Myanmar (Burma)

11:31am

Tue January 29, 2013
The Two-Way

Myanmar Lifts Ban On Public Gatherings

Originally published on Tue January 29, 2013 11:35 am

Food vendors wait for customers at a ferry pier in Yangon on January 28.
AFP/Getty Images

In another sign that Myanmar continues its march toward democracy, the state-run newspaper reported that the government has lifted a ban on public gatherings of more than five people.

The BBC reports that the law dates back to 1988, "when a military government took power after crushing pro-democracy protests."

The newspaper, the BBC reports, said the law was removed because it violated the constitution, which now guarantees freedom of expression.

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2:35pm

Mon January 21, 2013
Asia

In Myanmar, A Hunt For Fabled Cache Of Buried WWII Spitfires

Originally published on Mon January 21, 2013 11:15 pm

A crowd surrounds a British Spitfire and an Auster in the courtyard of the Civic Hall in Rangoon, Burma, on April 3, 1946.
Anonymous AP

For the past few weeks a team of scientists, archaeologists and documentary makers has been digging at Yangon's international airport in Myanmar, also known as Burma. They are searching for a legendary trove of Spitfire fighter planes, said to have been buried in Burma in the waning days of World War II.

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1:48am

Wed December 19, 2012
Shots - Health News

Fake Malaria Drugs Fuel Rise Of Drug-Resistant Disease

Originally published on Thu December 20, 2012 3:44 am

In rural areas of Myanmar, villagers can buy inexpensive packets of drugs, called Ya Chut, when they have malaria. But these local remedies often don't contain adequate amounts of malaria medicines.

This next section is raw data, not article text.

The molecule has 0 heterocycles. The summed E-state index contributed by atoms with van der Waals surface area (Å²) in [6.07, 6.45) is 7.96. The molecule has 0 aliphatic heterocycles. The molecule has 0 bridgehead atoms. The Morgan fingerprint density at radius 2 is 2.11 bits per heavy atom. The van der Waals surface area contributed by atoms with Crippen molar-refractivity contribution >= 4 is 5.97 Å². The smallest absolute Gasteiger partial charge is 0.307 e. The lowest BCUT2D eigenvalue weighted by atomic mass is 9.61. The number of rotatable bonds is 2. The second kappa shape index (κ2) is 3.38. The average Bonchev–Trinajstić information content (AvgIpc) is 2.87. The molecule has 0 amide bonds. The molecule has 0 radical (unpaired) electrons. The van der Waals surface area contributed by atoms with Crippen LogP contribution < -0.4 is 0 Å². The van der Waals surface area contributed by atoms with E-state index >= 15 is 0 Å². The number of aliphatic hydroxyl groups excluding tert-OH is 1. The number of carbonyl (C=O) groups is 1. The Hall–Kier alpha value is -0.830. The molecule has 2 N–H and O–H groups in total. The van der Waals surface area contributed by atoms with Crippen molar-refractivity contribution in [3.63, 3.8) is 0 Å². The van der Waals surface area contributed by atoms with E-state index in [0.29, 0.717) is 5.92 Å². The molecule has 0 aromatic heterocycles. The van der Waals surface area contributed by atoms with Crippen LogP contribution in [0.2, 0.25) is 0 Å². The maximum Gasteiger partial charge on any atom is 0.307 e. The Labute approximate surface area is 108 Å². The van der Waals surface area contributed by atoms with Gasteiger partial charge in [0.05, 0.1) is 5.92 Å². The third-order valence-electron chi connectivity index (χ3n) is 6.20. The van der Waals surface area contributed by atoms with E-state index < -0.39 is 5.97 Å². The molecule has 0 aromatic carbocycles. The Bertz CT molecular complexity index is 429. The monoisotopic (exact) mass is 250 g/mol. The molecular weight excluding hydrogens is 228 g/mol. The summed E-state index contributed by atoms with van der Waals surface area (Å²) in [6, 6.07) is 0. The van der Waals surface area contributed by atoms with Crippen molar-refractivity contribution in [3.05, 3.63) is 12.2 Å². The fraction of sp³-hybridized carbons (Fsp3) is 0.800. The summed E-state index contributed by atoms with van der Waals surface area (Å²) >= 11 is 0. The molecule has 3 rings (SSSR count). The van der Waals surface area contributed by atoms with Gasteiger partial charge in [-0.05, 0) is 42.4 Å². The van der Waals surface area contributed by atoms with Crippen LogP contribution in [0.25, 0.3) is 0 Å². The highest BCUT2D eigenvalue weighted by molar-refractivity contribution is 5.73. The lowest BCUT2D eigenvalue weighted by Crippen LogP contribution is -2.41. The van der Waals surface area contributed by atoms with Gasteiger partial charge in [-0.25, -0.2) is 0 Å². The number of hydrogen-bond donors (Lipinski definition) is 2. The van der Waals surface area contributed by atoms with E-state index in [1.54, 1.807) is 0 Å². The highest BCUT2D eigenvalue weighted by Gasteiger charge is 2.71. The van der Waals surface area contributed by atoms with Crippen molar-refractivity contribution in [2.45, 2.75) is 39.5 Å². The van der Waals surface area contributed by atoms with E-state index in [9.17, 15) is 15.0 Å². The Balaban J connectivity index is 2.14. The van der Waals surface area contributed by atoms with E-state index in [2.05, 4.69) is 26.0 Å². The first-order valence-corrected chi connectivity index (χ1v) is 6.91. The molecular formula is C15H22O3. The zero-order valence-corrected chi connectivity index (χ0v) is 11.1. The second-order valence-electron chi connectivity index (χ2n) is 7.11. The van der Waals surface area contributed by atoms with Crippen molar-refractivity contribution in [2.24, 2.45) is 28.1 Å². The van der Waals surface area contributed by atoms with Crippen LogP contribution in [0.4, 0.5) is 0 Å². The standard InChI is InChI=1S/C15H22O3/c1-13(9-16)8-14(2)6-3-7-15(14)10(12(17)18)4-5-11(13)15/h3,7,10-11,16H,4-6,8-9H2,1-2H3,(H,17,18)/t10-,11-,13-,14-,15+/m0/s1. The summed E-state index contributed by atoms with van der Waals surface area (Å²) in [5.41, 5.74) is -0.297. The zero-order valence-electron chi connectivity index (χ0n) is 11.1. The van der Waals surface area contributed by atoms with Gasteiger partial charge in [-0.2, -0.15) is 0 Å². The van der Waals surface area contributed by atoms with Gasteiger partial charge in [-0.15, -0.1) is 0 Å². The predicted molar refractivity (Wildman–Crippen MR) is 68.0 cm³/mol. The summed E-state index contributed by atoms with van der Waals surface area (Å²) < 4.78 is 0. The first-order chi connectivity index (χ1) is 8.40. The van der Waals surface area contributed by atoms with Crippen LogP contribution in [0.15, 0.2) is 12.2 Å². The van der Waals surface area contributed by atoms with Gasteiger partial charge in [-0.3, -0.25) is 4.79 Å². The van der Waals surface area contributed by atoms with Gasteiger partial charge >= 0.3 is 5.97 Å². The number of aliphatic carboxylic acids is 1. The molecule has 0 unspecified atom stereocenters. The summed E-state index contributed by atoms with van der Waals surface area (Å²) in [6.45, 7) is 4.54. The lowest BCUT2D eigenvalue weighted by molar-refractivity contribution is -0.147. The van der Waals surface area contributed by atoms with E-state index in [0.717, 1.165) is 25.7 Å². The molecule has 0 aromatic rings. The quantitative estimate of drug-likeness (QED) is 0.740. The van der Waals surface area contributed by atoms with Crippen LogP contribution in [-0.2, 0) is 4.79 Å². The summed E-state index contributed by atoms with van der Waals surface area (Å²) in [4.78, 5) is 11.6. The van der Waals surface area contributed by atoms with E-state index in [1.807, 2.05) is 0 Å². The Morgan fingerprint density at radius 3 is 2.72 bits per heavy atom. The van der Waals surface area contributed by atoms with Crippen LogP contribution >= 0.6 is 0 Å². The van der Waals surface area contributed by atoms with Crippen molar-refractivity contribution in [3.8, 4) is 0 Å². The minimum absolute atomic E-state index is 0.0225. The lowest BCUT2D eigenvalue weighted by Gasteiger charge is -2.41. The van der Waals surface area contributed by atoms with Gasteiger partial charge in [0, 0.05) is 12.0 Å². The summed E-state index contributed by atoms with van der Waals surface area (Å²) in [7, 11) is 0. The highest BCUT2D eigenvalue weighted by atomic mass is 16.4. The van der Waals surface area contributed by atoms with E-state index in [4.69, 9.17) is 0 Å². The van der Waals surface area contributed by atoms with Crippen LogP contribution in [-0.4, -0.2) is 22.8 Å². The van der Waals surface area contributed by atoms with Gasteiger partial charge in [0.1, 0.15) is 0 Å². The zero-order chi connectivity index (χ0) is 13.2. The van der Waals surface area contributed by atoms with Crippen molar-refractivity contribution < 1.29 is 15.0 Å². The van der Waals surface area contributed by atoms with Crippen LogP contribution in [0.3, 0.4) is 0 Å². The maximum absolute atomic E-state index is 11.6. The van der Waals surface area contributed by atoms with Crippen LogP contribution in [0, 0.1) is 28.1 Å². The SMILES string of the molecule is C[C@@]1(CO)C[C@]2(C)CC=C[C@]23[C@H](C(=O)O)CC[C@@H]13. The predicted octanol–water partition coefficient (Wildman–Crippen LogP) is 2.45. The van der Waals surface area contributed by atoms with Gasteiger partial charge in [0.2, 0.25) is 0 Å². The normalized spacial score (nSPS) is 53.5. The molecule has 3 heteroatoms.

Ben de la Cruz NPR

Counterfeit drugs are a growing scourge around the world. They're generating millions of dollars in revenue for organized crime and fueling the rise of drug-resistant parasites.

Anti-malarials are among the most popular drugs to fake. But these faux pharmaceuticals are particularly dangerous because malaria can kill a person in a matter of days.

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6:23am

Mon November 19, 2012
The Two-Way

U.S. Policy Is To Say 'Burma'; Obama Also Uses 'Myanmar'

Originally published on Mon November 19, 2012 10:31 am

President Obama and President Thein Sein of Myanmar (also known as Burma) earlier today in Yangon.
Jewel Samad AFP/Getty Images
  • NPR's Scott Horsley, reporting on 'Morning Edition'

We've noted before that whether you call the Southeast Asian nation Burma or Myanmar has mattered to many for many years.

It's official U.S. policy, out of support for the opposition that has pressed for democratic reform in that country, to call it Burma. That's the name the nation was known by before a military regime took power in 1989 and started using Myanmar.

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2:44am

Mon November 19, 2012
NPR Story

Obama Pays Historic Visit To Myanmar Monday

Originally published on Tue November 20, 2012 8:38 am

Transcript

LINDA WERTHEIMER, HOST:

President Obama paid a historic visit to Myanmar today. The southeast Asian country, also known as Burma, is tiptoeing towards democracy after almost 50 years in military rule. Mr. Obama met with the former leader who is now the president of Burma and with opposition leader Aung San Suu Kyi, who is not a member of parliament after years of house arrest. The visit is the centerpiece of the president's three-day Asian tour, which is meant to underscore the United States' growing involvement in the region.

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